No, they don't have an adapter that is more rugged, matches the big white lenses, locks more securely, etc. It wouldn't be called an adapter – it would simply be a removable segment of every RF big white.
 
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Apr 17, 2017
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I haven't forgotten that at all.

Remember these are die-hard anti-adapter people; they'll simply call this an adapter and refuse to use it.
It literally comes as a part of the lens. You'd use it as-delivered, and it would operate at full RF communication speed.

What you need to remember about big white users is they would run excitedly with their hands flailing in the air throwing cash wildly at Canon to have the ability to swap in flip-TCs.
 

SteveC

M6 mk II
Sep 3, 2019
852
637
It literally comes as a part of the lens. You'd use it as-delivered, and it would operate at full RF communication speed.

What you need to remember about big white users is they would run excitedly with their hands flailing in the air throwing cash wildly at Canon to have the ability to swap in flip-TCs.
Looks like you began to reply before I edited my comment, so I'll just respond with what I added as an edit.

One of the anti-adapter complaints is the additional mechanical joint, which you'd necessarily still have with your idea. They'd therefore simply dismiss it as "an adapter" and turn their noses up at it.

To be clear, I am not criticizing your idea personally (I think it makes some degree of sense), but I expect that significant numbers of people will have an objection to it (some of them can be quite irrational about it). Since Canon must take that into account when they decide how much of a market the lens will have, they may be reluctant to adopt your idea. (Also, if I understand you correctly, removing the thingamabob will result in them placing an RF set of contacts directly onto an EF mount, and I don't know how well that would work. I imagine it could be worked around, but I'd not be 100% sure of that.)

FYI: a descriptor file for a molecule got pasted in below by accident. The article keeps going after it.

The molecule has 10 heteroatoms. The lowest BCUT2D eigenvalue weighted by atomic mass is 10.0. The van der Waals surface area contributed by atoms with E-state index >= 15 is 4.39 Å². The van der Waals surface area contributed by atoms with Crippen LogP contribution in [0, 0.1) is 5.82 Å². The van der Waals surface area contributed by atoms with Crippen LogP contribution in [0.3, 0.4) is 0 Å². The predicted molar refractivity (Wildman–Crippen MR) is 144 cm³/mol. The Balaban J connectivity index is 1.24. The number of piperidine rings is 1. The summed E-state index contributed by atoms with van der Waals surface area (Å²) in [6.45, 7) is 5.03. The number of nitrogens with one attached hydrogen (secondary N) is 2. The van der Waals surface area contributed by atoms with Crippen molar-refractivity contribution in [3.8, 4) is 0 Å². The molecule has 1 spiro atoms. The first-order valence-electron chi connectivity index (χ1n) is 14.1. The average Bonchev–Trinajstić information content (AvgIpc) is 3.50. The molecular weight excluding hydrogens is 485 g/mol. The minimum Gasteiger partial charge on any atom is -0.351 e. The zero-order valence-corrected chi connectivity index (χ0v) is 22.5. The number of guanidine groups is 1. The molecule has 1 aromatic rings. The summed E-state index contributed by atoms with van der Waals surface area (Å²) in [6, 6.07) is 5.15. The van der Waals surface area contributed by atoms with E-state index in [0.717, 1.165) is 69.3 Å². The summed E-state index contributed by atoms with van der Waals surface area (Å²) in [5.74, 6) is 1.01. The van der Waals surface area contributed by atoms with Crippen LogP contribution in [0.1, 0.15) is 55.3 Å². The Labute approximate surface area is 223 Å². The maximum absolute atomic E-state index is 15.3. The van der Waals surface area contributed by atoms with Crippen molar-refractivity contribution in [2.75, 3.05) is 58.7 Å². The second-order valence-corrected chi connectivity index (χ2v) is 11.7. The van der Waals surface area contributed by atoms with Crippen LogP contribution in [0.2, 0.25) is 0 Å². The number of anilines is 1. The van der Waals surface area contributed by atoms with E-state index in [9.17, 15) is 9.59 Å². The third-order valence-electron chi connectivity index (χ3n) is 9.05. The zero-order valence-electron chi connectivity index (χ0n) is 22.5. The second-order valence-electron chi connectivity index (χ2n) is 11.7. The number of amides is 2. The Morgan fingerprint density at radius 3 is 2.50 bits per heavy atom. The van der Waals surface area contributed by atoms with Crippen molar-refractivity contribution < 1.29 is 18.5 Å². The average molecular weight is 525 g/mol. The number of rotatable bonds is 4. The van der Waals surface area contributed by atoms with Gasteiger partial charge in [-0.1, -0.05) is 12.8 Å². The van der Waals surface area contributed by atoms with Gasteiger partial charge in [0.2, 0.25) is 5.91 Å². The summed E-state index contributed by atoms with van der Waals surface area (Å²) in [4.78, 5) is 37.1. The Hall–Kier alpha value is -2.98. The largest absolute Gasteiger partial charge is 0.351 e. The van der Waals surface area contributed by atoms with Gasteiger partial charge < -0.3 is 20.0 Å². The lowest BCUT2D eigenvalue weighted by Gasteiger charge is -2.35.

Apr 17, 2017
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Placitas, NM
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Looks like you began to reply before I edited my comment, so I'll just respond with what I added as an edit.

One of the anti-adapter complaints is the additional mechanical joint, which you'd necessarily still have with your idea. They'd therefore simply dismiss it as "an adapter" and turn their noses up at it.